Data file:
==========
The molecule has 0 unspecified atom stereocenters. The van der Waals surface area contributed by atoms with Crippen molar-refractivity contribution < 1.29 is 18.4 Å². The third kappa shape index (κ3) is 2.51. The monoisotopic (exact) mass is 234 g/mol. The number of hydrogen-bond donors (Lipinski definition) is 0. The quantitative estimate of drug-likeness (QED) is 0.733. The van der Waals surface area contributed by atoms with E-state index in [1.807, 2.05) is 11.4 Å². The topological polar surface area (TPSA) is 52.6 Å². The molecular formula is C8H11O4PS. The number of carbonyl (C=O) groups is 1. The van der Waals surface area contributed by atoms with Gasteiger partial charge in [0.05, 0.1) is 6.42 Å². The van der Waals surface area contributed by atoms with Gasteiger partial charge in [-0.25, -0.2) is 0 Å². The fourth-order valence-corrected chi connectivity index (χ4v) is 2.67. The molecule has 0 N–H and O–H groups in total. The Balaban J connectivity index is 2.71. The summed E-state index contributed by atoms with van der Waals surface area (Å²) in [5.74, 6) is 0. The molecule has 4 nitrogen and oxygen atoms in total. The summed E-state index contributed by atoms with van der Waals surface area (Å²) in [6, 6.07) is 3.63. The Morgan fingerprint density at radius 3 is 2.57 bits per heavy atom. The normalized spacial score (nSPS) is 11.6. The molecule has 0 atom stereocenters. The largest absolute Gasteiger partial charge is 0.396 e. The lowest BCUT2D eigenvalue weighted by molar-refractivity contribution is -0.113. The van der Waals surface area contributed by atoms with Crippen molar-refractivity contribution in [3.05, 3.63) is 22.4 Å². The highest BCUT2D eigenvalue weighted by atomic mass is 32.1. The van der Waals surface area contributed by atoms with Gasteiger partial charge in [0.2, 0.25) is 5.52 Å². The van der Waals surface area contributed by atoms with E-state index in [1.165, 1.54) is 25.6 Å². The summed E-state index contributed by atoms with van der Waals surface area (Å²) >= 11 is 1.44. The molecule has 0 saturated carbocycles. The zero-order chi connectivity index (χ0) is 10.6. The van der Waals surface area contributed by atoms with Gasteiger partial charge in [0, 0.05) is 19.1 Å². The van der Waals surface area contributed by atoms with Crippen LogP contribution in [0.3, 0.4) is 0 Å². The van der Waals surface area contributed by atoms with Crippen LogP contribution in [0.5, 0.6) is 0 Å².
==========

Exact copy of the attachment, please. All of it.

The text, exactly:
The molecule has 0 unspecified atom stereocenters. The van der Waals surface area contributed by atoms with Crippen molar-refractivity contribution < 1.29 is 18.4 Å². The third kappa shape index (κ3) is 2.51. The monoisotopic (exact) mass is 234 g/mol. The number of hydrogen-bond donors (Lipinski definition) is 0. The quantitative estimate of drug-likeness (QED) is 0.733. The van der Waals surface area contributed by atoms with E-state index in [1.807, 2.05) is 11.4 Å². The topological polar surface area (TPSA) is 52.6 Å². The molecular formula is C8H11O4PS. The number of carbonyl (C=O) groups is 1. The van der Waals surface area contributed by atoms with Gasteiger partial charge in [0.05, 0.1) is 6.42 Å². The van der Waals surface area contributed by atoms with Gasteiger partial charge in [-0.25, -0.2) is 0 Å². The fourth-order valence-corrected chi connectivity index (χ4v) is 2.67. The molecule has 0 N–H and O–H groups in total. The Balaban J connectivity index is 2.71. The summed E-state index contributed by atoms with van der Waals surface area (Å²) in [5.74, 6) is 0. The molecule has 4 nitrogen and oxygen atoms in total. The summed E-state index contributed by atoms with van der Waals surface area (Å²) in [6, 6.07) is 3.63. The Morgan fingerprint density at radius 3 is 2.57 bits per heavy atom. The normalized spacial score (nSPS) is 11.6. The molecule has 0 atom stereocenters. The largest absolute Gasteiger partial charge is 0.396 e. The lowest BCUT2D eigenvalue weighted by molar-refractivity contribution is -0.113. The van der Waals surface area contributed by atoms with Crippen molar-refractivity contribution in [3.05, 3.63) is 22.4 Å². The highest BCUT2D eigenvalue weighted by atomic mass is 32.1. The van der Waals surface area contributed by atoms with Gasteiger partial charge in [0.2, 0.25) is 5.52 Å². The van der Waals surface area contributed by atoms with E-state index in [1.165, 1.54) is 25.6 Å². The summed E-state index contributed by atoms with van der Waals surface area (Å²) >= 11 is 1.44. The molecule has 0 saturated carbocycles. The zero-order chi connectivity index (χ0) is 10.6. The van der Waals surface area contributed by atoms with Gasteiger partial charge in [0, 0.05) is 19.1 Å². The van der Waals surface area contributed by atoms with Crippen LogP contribution in [0.3, 0.4) is 0 Å². The van der Waals surface area contributed by atoms with Crippen LogP contribution in [0.5, 0.6) is 0 Å².